It’s also important that those in conflict understand you may share the information they provide with the other party to aid in your pursuit of a resolution.

Employ Active Listening

Active listening skills are important at every stage in the mediation process but doubly so in this initial step. Check out this guide we put together at Bespoken for tips on active listening. Here’s the CliffsNotes version: Maintain eye contact. Do not interrupt. Visualize what’s being said. When necessary, ask questions to better understand their feelings—this will require tapping into your emotional intelligence skills.

Speaking individually will help you mine what the two parties need to regain their sense of safety and respect. At the root of almost of every misunderstanding is feeling those you’re in conflict with don’t respect your needs or value what’s important to you.

2. Include your voice

Once you have an understanding of what those involved need in order to move beyond the conflict, you’ve reached a powerful juncture in the process. Ask yourself, “What is the best way to neutrally convey everyone’s feelings on behalf of those involved?” In other words, how do those in conflict need to hear what they have not yet been able to understand or acknowledge about one another? In their book, Difficult Conversations: How to Discuss What Matters Most, authors Douglass Stone, Bruce Patton and Sheila Heen call this concept the Third Story, or a version of events both sides can agree on.

Practice summarizing everyone’s stances in advance—and out loud. Rehearsing beforehand in a neutral environment will best prepare you for when you’re in the middle of mediating and the stakes are high. Ask a friend or trusted outside eye to listen to you and provide feedback. Don’t be thrown if it takes you a few times to succinctly summarize the situation. If memorizing the way you’d like to open the meeting will help you feel more in control, by all means, do so.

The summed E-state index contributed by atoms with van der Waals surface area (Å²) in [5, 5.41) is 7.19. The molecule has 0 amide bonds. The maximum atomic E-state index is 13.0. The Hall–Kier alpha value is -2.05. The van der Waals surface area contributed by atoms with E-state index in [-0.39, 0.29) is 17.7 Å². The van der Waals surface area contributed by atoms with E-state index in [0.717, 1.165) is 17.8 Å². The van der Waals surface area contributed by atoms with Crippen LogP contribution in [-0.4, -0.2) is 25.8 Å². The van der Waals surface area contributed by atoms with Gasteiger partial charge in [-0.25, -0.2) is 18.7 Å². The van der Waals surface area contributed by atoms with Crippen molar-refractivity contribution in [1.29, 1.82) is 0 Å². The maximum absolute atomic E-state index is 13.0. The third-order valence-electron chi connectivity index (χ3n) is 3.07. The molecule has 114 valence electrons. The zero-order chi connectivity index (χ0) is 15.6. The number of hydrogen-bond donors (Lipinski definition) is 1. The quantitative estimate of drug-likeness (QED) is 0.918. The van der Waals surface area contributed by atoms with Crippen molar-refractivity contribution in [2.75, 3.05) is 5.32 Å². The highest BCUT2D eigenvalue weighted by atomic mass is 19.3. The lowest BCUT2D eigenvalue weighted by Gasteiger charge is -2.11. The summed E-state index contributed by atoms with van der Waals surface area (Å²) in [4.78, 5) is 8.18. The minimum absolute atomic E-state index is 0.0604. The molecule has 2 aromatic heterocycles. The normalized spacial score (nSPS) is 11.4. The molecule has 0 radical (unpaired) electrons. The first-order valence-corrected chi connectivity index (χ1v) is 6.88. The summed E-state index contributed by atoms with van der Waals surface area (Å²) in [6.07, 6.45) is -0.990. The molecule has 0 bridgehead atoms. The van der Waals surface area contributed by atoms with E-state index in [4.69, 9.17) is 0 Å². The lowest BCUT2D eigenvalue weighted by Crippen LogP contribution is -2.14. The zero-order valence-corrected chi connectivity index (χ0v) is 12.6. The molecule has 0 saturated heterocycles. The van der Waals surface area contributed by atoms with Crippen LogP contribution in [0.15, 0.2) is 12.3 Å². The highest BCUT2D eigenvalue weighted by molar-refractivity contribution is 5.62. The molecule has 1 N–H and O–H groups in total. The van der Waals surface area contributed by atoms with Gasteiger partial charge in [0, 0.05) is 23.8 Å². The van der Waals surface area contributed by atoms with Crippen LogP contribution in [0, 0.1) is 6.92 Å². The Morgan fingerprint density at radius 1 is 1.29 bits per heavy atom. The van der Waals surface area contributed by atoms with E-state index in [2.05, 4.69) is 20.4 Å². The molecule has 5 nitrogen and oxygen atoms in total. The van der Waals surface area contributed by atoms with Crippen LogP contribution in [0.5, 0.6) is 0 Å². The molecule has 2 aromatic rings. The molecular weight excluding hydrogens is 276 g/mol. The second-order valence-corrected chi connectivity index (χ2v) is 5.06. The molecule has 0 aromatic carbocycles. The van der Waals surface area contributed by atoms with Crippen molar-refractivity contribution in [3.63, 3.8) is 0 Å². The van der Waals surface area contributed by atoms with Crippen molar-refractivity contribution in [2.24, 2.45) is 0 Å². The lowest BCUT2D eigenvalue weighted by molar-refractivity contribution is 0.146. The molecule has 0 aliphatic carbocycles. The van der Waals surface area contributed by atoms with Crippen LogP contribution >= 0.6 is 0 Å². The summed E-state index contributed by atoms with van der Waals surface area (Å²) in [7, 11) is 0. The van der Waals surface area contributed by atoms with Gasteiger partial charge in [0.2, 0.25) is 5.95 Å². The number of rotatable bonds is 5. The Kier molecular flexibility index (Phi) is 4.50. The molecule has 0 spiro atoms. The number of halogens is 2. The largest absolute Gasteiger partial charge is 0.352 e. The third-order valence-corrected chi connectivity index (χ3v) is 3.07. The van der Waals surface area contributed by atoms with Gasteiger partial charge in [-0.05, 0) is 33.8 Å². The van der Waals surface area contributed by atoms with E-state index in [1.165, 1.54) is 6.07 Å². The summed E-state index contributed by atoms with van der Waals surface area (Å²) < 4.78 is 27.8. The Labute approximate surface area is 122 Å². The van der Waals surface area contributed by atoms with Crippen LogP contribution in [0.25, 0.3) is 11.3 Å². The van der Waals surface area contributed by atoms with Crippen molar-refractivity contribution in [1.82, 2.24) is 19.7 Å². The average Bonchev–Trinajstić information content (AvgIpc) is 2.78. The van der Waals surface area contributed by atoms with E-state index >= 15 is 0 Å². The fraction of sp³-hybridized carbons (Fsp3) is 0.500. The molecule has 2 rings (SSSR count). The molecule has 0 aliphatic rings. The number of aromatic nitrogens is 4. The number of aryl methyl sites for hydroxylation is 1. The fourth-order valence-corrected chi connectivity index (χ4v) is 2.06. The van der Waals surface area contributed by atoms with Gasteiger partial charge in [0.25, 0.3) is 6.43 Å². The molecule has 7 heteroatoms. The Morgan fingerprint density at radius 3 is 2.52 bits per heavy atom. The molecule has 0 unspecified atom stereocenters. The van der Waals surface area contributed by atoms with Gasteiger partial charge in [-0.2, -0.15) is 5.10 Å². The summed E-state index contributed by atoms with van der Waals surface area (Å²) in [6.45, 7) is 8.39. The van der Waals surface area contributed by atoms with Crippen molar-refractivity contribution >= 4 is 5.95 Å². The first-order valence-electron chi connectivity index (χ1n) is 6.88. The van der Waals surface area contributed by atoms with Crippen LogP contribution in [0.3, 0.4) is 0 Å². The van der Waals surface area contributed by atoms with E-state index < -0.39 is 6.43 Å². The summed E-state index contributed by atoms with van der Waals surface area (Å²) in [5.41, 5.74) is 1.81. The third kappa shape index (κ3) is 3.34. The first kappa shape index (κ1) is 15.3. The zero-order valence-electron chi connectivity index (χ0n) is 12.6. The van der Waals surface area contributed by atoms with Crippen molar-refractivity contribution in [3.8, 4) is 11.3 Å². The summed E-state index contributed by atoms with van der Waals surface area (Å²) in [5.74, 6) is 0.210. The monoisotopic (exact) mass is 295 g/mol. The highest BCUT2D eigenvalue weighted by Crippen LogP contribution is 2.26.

We often impress upon our clients at Bespoken that it’s not what you say but how you say it.  Consider how the the vocal tone and body language in combination with the context of the situation influence how your message is received. For example, take the phrase, “Wait right here.” Saying “Wait right here” in a loud voice at someone while pointing toward the ground conveys feelings of anger and frustration. Yet say, “Wait right here,” while giggling and covering your mouth and suddenly the exact same combination of words invokes feelings of anticipation and suggests a surprise is coming.

What to avoid: Ascribing judgement and qualifiers

Avoid ascribing value to either side’s experience to ensure each person’s feelings are validated equally. This will require constant vigilance throughout the mediation process. For example, instead of, “Maureen, you’re taking advantage of Denise by delegating all of your administrative tasks to her,” try: “Maureen, when you delegate all of your administrative tasks to Denise it creates an imbalance of responsibilities.”

Also note whether you’re inserting unnecessary qualifiers such as “kind of,” “like,” and “maybe,” and try to eliminate them. When faced with sharing difficult information we may use these words to qualify our statements and soften the delivery, inadvertently diluting the message and undercutting our authority.